It’s tough to tell in the GIF but this really is a home run. It just bounced around in the basket for a second before coming out. The umpires couldn’t quite tell either as they had to go to replay, but the call stood. Russell Martin‘s swing was just 16.4 degrees above horizontal here. This was his second homer of the night. The first was just 18.6 degrees above horizontal, the 10th least uppercut homer swing of the year (there has got to be a better way to word that). So Russell Martin had a great night at the plate in a weird way.
Most pulled homer (RHH) – Billy Butler
This is kind of Billy Butler‘s 2014 season in a nutshell. This home run occurred on May 2. It was Butler’s first home of the year, a full month after the regular season began, and he needed every last inch of a dead-pull swing to get it out. Butler’s next home run came another month-plus later, on June 14. He hasn’t hit another one since.
Most pulled homer (LHH) – Brett Gardner
I think I’m being a little hard on the Butler, but when you’re a designated hitter and you’re in the same company as Brett Gardner in terms of the type of home runs you hit, that’s not a good thing. It only gets worse when you realize that Gardner has six home runs to Butler’s two this season.
Most oppo homer (RHH) – Giancarlo Stanton
Oh come on man. This was an accident. An accident! He was just trying to spoil this pitch and, oops!, it went over the fence. When I played baseball, accidents were pulling my groin in pregame stretches or trying to spit and having it dangle from my mouth for a second before swinging down like a pendulum and landing on my own jersey. When Giancarlo Stanton plays baseball, accidents turn into home runs. This friggin’ guy.
Most oppo homer (LHH) – Juan Francisco
Fun fact: the guy that gave up this home run is named Jumbo. Jumbo Diaz! He weighs 278 pounds, and that’s down 70 from where he was last year. Good for you, Jumbo!
Highest homer – Jose Abreu
Pictured in this shot are two baseball players doing the thing they’ve done best this season. Jose Abreu: hit home runs. Danny Salazar: allow home runs. If you can’t see my face right now, which I really hope you can’t because why are you in my house, let me tell you that it’s a sad face. As an unabashed Danny Salazar supporter, it’s a very, very sad face. Come back, 2013 Danny. We miss you.
This home run was 160 feet above field level at its apex and the left field wall in Cleveland is 19 feet high so just think about that for a second. If we did our math the same way that’s eight of those walls stacked on top of each other plus 1.3 Michael Brantley‘s standing on top.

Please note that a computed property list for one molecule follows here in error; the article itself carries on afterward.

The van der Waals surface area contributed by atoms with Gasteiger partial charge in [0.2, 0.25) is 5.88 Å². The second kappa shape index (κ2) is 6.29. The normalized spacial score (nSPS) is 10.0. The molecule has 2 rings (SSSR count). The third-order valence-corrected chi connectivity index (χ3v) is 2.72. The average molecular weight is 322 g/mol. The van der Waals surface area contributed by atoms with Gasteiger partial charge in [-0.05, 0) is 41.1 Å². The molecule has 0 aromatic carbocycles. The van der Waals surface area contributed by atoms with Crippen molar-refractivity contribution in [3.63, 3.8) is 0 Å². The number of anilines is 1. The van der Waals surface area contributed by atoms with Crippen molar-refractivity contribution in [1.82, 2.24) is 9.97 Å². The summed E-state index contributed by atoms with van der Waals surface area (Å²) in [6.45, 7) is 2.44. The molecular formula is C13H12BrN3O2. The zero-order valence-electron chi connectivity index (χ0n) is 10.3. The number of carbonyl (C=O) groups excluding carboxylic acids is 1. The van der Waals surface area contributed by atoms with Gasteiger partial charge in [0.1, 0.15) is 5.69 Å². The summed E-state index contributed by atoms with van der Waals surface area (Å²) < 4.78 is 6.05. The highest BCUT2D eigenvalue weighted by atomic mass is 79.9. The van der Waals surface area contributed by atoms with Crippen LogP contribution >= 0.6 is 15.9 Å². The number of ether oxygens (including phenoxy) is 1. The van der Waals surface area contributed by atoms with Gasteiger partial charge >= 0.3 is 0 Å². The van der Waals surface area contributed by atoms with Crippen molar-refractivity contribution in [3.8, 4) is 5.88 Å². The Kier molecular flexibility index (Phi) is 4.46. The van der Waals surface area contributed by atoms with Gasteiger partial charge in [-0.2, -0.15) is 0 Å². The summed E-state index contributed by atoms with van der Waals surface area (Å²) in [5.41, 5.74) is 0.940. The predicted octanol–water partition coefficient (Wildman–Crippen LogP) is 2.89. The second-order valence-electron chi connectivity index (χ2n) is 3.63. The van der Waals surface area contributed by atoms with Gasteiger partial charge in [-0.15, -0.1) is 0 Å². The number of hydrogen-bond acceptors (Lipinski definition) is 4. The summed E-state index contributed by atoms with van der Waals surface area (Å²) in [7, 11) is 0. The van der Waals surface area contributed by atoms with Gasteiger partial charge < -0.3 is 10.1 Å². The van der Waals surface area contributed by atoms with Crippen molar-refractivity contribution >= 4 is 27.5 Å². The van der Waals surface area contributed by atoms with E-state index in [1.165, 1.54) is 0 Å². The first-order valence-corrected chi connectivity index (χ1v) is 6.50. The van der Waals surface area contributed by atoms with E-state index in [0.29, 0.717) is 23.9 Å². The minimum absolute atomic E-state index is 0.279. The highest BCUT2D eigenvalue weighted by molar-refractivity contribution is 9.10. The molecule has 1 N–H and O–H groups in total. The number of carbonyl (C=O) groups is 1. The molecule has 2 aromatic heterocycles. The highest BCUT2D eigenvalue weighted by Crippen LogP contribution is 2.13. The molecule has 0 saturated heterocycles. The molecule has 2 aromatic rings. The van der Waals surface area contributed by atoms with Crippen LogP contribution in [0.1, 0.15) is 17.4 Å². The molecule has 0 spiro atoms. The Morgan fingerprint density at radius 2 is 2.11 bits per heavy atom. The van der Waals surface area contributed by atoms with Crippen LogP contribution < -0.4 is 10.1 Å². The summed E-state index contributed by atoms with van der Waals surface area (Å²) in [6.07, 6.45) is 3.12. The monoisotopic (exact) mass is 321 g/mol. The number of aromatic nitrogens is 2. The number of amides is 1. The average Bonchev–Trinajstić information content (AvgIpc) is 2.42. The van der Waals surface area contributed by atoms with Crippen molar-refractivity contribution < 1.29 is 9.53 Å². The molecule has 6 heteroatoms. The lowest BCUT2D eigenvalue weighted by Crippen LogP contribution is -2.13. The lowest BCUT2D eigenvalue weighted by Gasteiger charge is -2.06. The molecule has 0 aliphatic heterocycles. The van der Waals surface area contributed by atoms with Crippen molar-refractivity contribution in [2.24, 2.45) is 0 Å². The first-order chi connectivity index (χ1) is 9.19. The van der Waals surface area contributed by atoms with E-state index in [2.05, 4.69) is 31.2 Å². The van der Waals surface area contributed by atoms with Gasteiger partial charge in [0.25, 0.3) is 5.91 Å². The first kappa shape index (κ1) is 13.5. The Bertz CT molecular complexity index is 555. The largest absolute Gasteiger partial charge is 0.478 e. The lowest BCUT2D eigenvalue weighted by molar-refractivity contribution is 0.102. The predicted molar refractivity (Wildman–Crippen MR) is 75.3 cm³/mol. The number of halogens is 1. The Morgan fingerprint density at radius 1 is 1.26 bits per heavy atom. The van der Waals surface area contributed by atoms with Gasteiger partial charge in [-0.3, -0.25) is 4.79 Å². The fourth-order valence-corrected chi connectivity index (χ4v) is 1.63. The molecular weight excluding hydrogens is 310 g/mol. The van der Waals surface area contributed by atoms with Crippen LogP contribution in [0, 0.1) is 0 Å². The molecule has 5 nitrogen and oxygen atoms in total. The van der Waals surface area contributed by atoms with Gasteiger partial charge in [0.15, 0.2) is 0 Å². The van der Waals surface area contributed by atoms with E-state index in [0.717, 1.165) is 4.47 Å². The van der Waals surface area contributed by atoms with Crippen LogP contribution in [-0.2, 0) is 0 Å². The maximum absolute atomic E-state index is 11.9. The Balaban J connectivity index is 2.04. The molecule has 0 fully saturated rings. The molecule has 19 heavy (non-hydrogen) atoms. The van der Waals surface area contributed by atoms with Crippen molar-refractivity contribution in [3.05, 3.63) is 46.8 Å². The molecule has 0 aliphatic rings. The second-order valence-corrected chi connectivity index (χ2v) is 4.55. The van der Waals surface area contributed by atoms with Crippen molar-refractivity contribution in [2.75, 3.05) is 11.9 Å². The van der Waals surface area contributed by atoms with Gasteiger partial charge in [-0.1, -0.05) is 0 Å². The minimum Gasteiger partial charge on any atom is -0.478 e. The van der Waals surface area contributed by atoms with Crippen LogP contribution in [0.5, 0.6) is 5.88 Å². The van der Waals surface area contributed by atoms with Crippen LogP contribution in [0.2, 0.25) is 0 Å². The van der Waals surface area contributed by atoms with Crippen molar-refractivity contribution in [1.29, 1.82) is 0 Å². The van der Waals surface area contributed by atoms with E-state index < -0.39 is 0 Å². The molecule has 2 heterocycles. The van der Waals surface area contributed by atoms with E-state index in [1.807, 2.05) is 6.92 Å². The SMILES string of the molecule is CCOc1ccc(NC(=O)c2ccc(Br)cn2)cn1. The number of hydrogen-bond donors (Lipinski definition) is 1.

Lowest homer – Josh Donaldson
Don’t get this confused with Martin’s “least uppercut” homer, as they are understandably similar. Let me explain. Martin’s homer had to do with the plane of the swing itself. This has to do with the actual height, or lackthereof, which the ball reached. In this instance, Josh Donaldson‘s homer got just 43 feet off the ground at the peak of its flight. Martin’s reached 44.
Most wind-aided homer – Alex Gordon
Also found on the ESPN Home Run Tracker is a “# Parks” column, which indicates how many of the 30 MLB parks a homer would have left had it occurred in neutral conditions. One of my favorite things is when that number is “0” – which is not a glitch. Usually, it’s due to wind, but sometimes temperature and altitude can be a factor. This season, there are 20 home runs that should not have left any major league park under neutral conditions. The most wind-aided of these is Alex Gordon‘s, which was helped by a 46 mph gust. Right fielder Wil Myers actually broke in on this ball.
Zaniest inside-the-parker – Brandon Barnes
Some route there, Angel Pagan!
This play was totally nutty for a few reasons. First, that route. That godawful route. Most inside-the-parkers occur from an outfielder getting injured and falling down. Pagan fell down alright, but it wasn’t because of an injury. Probably would have looked better for him if it was an injury. This was also the last inning and the Rockies were down to their last out. A two-run, two-out inside-the-park homer in the ninth gave Colorado a one-run lead and they went on to win. To top it all off, this was Brandon Barnes‘ second inside-the-park homer in 10 days. There have only been four all year. And with a bonus Hunter Pence throw included, I feel confident in saying I’ve saved the best for last.
Here’s to another half of baseball! And dingers. Oh, the dingers.